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The Gender Disparity in Healthcare and 4 Ways We Can Address It

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Women face a unique set of obstacles when seeking treatment for not only chronic illness, but also healthcare in general. For example, most physicians and the general public are well-versed in common heart attack symptoms for men, without having a complete understanding of the more nuanced heart attack symptoms that can be present in women. As a result, women are more likely to be misdiagnosed and discharged from care while they are actually suffering from their number one leading cause of death. Women often receive less aggressive treatments for their ailments and resulting pain. Their reports of pain or medical issues are more often shrugged off by healthcare providers than those of male patients. Women are more likely to receive a sedative prescription instead of pain medication prescriptions. Women also statistically wait longer to receive an analgesic for acute abdominal pain in the ER in the United States.

The gap in healthcare quality only increases for women of color, when medical misconceptions about skin color also come into play. These disparities are associated with worse health outcomes for patients. You may have witnessed these unconscious imbalances in the healthcare system as a professional in the industry. Perhaps on a personal level, you or loved ones have experienced this gap in care as a patient-- in an everyday scenario, or even in an emergency situation like this story.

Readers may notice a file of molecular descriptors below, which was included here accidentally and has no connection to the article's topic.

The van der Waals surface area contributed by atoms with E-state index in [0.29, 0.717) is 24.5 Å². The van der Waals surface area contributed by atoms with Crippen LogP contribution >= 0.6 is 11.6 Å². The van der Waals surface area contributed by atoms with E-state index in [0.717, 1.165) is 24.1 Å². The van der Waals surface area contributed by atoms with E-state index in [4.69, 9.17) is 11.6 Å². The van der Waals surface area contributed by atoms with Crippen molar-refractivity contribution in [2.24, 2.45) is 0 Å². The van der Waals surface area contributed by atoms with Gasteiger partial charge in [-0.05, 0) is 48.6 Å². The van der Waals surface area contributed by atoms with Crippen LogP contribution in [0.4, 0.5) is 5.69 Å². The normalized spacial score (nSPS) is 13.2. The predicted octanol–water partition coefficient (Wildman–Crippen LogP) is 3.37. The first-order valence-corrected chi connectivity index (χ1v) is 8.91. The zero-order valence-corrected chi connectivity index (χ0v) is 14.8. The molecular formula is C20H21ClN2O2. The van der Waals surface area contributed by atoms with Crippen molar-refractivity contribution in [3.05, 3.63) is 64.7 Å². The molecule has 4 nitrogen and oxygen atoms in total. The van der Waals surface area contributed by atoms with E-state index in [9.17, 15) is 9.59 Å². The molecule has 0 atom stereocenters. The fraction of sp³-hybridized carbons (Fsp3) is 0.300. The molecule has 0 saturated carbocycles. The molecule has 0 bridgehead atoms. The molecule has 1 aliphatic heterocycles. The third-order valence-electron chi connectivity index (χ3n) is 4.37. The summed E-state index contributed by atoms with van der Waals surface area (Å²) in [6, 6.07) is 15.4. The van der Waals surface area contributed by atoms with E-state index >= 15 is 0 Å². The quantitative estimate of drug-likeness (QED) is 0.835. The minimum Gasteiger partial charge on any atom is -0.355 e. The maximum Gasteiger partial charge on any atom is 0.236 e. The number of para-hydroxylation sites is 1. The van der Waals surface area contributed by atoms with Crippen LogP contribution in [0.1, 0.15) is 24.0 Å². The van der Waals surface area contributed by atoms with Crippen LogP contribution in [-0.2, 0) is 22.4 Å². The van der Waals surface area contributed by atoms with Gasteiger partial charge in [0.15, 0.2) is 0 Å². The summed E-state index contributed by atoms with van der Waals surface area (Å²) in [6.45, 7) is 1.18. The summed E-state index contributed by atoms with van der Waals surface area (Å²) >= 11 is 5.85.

How can we address this inequity?

  1. Increase awareness and understanding of the issue

    The first step in treating an illness is recognizing the symptoms. Similarly, the first step to solving any inequality in healthcare is acknowledging the issue. The imbalance in healthcare is not any one healthcare provider’s problem--it is our responsibility as a community to recognize, research, and treat the problem
  2. Individualize treatment

    As individuals working in healthcare, we need to shift along with the entire system. One way to fight the implicit biases that play into healthcare comes down to treating each patient as a completely individual case. Grouping all female patients, or all minority patients, or all patients of a certain weight, age, or other category for efficiency’s sake may backfire when it comes to treatment.
  3. Support diversity in healthcare providers

    Diversity in the healthcare workforce, particularly ethnic diversity, has been well-correlated with the quality of care to minority populations. While many public and private health institutions are currently working on improving diversity as well as implementing cultural competence programs among employees, full development of these efforts will contribute to an improvement in the health of all Americans.

Focus philanthropic and innovative efforts on health equity

Providence health system recently announced the Providence National Foundation, which will fund programs and services that will improve access to high-quality healthcare, specifically for vulnerable groups and communities. While not every healthcare company or individual can launch a foundation that raises millions of dollars for healthcare innovations, we certainly can uplift others who are doing so.


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